Propane-Butane Mixtures have no standard specification for their compositions and can therefore be a problem for gaseous fuel operation due to the low dew point of butane. The higher the concentration of butane, the lower the dew point falls, and the more heat tracing and insulation is needed with the fuel delivery system. This causes a higher risk of fuel condensation, which in turn may lead to engine problems. The LPG capable versions of the C200 and C1000 series microturbines were designed with a more versatile fuel system than their C30 and C65 counterparts. This includes internal heat tracing and insulation of fuel lines, which reduce the risk of condensing vapor due to heavier fuels. The goal of the heat tracing and insulation is to maintain the supplied inlet fuel temperature without the need to increase the fuel temperature or vaporize condensed liquids.
The LPG capable C200 and C1000 series microturbines are approved to operate using a Propane-Butane Mixture of up to 40 percent butane. This does not mean that PB Mixtures containing greater than 40 percent butane are automatically disqualified. Capstone applies the same limitations towards propylene, limited to less than 5 percent, as well as all other contaminants listed in the Special Duty Propane specification. Customers looking to use PB Mixtures are strongly encouraged to contact Capstone’s Applications department in order to verify the fuel specifications and to aid in design of the fuel delivery system.
Certain LPG types that are not suitable for operation in microturbines, may be approved when mixed with air. Alternatively, the mixture may attempt to match the properties of a more standard fuel, such as Natural Gas. LPG/Air mixtures are not standard and may require complex fuel delivery systems. The approval of these fuel types is dependent on the review of the fuel properties and composition. Detailed analysis would be needed in order to determine the feasibility for use in microturbines. Capstone’s Applications department has created several tools to aid in the analysis of fuels and should be contacted for all LPG/Air Mixture projects.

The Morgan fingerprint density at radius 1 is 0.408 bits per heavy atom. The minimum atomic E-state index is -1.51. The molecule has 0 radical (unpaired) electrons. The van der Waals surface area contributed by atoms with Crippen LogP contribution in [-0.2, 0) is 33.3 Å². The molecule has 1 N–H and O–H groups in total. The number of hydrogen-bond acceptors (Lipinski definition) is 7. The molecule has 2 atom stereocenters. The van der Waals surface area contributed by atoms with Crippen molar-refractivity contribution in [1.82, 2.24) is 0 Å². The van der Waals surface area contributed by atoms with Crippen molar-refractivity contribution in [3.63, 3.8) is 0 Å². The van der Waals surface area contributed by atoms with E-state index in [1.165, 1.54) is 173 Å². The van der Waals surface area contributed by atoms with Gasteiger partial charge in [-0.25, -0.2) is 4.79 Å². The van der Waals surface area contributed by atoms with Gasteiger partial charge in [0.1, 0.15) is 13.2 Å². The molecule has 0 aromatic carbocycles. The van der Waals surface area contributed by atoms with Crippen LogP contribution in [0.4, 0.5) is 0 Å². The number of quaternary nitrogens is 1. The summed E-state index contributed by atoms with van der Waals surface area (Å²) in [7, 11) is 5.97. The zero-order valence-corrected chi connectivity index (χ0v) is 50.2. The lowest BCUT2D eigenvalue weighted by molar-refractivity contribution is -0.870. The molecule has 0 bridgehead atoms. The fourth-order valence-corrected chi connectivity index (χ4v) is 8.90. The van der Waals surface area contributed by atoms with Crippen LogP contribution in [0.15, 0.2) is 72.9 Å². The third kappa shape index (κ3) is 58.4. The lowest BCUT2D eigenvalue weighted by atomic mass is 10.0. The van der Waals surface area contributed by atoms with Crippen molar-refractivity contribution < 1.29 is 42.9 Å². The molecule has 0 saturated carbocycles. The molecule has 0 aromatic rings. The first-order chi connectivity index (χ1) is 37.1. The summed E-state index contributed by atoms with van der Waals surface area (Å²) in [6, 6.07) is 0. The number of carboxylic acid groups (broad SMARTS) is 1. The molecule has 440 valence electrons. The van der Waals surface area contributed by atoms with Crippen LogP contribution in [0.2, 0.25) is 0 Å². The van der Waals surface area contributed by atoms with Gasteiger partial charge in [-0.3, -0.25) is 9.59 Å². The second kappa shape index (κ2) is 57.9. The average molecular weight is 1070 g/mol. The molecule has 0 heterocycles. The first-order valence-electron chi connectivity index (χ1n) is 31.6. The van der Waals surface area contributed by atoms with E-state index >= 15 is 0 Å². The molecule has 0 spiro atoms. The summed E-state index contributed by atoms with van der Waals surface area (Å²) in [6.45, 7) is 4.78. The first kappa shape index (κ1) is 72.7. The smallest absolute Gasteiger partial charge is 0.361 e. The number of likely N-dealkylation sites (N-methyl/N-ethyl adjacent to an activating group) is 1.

In March 2023, a 600 kilowatt (kW), C600S, LPG-fueled system was commissioned at a remote food processing facility in Bamako, Mali. Like many land-locked countries, Mali relies on expensive, “dirty” fuels like diesel and heavy fuel oil, so this project was an important step in demonstrating the benefits of a system whose fuel is both less expensive and more environmentally friendly.
Official ribbon cutting ceremony at a remote food processing facility in Bamako, Mali, to celebrate the installation of a Capstone Green Energy C600S microturbine.
The new system also dramatically improves reliability, which addresses issues of load shedding and blackouts the facility previously experienced with utility power. And because the microturbines also require very little maintenance compared to other on-site power technologies like diesel generators, power availability and cost savings are also improved.
"The Mali project serves as a model for other industrial customers and power companies, showing they can quickly benefit from LPG as an alternative fuel," said Gorgui Ndoye, Business Development Director for Capstone Green Energy. "There is growing interest in LPG in many regions around the globe, especially in Africa, South America, the Caribbean, and some parts of Asia, where availability of the fuel has increased significantly in the past ten years."
Better for Business and the Environment
It’s difficult to underestimate the positive impact that added power reliability and fuel cost savings can have on a business’ bottom line. In many situations, the combination of LPG and microturbine technology offer so much upside—including cleaner fuel and lower emissions—it’s as close to a “no-brainer” operational decision as a business can get. What’s more, once a customer makes the decision to go with Capstone, we can fast-track and deploy the system nearly anywhere in the world within three months of order.
The world’s energy landscape isn’t likely to become more predictable any time soon. The smart power security decisions businesses make today will set them up to ride the ups and downs with confidence. An LPG-fueled microturbine system might just be the answer to a power-secure future.